fundamentals of storytelling

Storytelling is a hot thing right now.  It's the new buzzword.  It's also the most ancient human art form.  People ask me a lot about it.  The thing is, it's not all that tricky.  Can I make it simple for you?

To make something a "story", you need only four basic elements.

1. Character.  One or more.  The main character should be someone the reader can identify with, or at least has reason to be curious about.  

This character is either the focus of the story, or else the instrument of observation through which the audience experiences the story.  Or both.  

Secondary characters might include a mentor, a sidekick, a villain, or a romantic interest. See below for ideas on how to use these.

2. Setting.  Where the action takes place.  It can be fantastical, or mundane - but it should be an interesting or atypical place for the action to occur.  

This anchors the story in geography and time, and makes it feel more real and true.  

Even if the setting is entirely off-the-wall, setting the stage for the plot to unfold makes the element of time progression more tangible.  

The story feels like an account of actual events when it is set somewhere that can be specifically described.

3. Conflict.  The whatever or whomever that is vexing and antagonizing the character.  Through this opposition or invasion force, we come to know the character's goal.  

The conflict can be about pursing an aspirational goal and being thwarted, or it can be about wanting to hold onto a thing or situation and an opposing element is forcing change.  

Conflict is best when there is some kind of "villain" that you can personify and give will to - a reason behind the conflict - an opposing desire.  

For a "villain" look to the three basic possible conflicts: man vs. man, man vs. nature, and/or man vs. himself.  

And note - an antagonist that creates the conflict doesn't have to be an ominous evil.  The girl the guy wants to get who rejects him - that's an antagonist that causes conflict and tension.

4. Resolution.  The plot must resolve.  Either the character gets what he wants on the other side of the conflict, or he doesn't.  

Maybe instead of failing, they discover an alternative goal.  There doesn't have to be a moral or a point - just a conclusion that settles the outcome of the conflict.  

The main character SHOULD be changed or evolved in some way by the story, even if counterintuitively, they are only more deeply the same, or perhaps return to the beginning peaceful pre-conflict state.

But the reader just wants to feel like the story went somewhere worth observing, even if a meaning is elusive.  Often, leaving room for interpretation makes the reader even more engaged because they have to insert some of themselves into the story to add enough context to feel they understood what happened.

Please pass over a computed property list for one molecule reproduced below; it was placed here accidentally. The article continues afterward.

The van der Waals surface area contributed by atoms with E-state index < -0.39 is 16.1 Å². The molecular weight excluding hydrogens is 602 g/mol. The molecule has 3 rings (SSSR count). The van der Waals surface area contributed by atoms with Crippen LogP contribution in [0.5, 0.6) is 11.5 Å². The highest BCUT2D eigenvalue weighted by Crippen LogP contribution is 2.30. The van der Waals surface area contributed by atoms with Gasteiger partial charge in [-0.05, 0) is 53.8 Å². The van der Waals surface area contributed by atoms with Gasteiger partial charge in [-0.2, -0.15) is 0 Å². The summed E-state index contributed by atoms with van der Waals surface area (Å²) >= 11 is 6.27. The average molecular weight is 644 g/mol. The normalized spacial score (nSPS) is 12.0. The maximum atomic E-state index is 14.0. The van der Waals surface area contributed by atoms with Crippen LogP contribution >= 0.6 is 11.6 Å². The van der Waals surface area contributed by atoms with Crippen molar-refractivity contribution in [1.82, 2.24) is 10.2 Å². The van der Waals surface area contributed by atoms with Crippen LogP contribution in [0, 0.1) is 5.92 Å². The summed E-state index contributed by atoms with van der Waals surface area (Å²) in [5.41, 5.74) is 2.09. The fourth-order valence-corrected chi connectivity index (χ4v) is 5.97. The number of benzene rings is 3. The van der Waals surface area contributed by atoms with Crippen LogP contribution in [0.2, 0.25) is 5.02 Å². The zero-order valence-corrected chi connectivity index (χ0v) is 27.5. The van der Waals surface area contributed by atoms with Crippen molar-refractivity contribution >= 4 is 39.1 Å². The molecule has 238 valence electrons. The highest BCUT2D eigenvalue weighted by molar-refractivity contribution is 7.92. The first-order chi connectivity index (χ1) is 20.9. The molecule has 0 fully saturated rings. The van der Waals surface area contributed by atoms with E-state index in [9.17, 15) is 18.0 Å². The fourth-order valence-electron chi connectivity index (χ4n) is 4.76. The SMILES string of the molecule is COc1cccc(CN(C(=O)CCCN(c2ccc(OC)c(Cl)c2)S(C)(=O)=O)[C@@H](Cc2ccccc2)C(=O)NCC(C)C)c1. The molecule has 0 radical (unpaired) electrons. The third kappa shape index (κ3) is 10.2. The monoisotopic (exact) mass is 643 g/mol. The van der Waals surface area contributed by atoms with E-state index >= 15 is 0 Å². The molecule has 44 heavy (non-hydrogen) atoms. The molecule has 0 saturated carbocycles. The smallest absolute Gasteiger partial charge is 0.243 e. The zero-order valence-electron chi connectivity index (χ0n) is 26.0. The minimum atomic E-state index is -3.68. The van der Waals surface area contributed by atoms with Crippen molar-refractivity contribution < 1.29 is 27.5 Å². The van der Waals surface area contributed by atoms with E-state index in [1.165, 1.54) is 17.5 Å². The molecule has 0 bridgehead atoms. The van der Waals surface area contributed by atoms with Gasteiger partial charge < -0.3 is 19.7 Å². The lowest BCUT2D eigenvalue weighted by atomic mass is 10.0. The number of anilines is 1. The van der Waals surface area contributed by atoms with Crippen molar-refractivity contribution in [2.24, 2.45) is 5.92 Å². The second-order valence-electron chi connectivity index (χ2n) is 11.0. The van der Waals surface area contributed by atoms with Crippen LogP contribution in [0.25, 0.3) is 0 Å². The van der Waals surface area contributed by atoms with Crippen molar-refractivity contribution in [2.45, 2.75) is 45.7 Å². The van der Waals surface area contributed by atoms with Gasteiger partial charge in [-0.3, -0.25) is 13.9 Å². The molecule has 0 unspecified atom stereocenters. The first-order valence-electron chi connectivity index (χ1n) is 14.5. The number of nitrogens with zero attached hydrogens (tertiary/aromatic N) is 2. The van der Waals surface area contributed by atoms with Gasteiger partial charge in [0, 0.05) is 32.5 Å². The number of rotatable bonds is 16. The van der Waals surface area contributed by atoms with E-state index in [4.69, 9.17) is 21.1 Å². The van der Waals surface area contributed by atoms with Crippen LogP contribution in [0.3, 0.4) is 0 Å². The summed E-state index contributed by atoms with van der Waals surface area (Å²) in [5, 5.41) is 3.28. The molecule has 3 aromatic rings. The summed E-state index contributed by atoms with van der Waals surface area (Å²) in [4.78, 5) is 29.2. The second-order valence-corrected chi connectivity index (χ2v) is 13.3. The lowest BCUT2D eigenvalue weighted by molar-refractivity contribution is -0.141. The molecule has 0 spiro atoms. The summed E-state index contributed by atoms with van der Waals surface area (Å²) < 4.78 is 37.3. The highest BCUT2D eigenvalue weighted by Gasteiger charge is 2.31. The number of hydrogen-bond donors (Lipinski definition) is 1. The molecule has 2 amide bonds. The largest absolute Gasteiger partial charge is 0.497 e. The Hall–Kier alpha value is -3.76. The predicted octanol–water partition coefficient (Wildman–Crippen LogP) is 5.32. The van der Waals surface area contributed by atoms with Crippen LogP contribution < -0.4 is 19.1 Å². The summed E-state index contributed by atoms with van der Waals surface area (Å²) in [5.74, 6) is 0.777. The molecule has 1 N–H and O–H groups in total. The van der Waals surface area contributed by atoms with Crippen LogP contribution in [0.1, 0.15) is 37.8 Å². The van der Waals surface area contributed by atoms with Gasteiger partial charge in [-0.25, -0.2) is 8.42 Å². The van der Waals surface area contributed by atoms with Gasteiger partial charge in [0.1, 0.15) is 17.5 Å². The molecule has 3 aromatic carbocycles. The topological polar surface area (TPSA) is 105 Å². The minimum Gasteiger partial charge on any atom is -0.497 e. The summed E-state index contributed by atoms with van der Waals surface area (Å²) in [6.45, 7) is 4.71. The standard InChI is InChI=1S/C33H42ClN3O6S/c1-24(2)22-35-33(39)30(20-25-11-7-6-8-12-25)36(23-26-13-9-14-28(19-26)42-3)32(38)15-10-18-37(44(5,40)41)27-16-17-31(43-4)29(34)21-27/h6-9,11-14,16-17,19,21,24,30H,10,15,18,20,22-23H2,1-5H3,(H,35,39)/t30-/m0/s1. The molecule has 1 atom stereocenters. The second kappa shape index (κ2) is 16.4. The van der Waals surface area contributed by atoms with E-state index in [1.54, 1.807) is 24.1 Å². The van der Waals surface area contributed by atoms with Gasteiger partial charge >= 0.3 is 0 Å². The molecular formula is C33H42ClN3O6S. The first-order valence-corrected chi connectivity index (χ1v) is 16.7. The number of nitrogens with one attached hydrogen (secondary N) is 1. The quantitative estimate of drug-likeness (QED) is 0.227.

And that's it.  Four things.  If you have those four elements, things will unfold naturally.  The character has a goal.  Conflict thwarts that goal.  The resolution is determined by what elements are available in the setting.  

Everything else is fair game for creativity.  

Now, for the purposes of copy:

1. The main character is you, the eventual creator of the solution you sell, in a pre-awesome state.  Or else a customer who needs your help, putting you in the mentor role.  The point is that your prospect has a proxy in the plot so they can mentally imagine themselves in this role.

2. Setting is determined by the problem/solution you are presenting.  Your niche.  Your industry.  Where does the "stuff" in that scenario take place?  

3. Conflict is facing the core problem that your product will solve.  Not just where and when that problem happens to occur, but think about the ripples where that problem touches every other aspect of their life and the people they care about.  

4. Resolution is the discovery or creation of the solution to the problem.  The plot has it working for you, or the customer you created it for.  Then in a sort of ending denouement montage, you tell how it has worked for you, worked for people you've helped with it, and it has worked even for people who go off and try it on their own... 

That's how you assemble a story that creates a desire for your product and a way for prospects to feel like they aren't just a buyer, but a PARTICIPANT in a tale of problem resolution that they want to be a part of.

Hope that helps!
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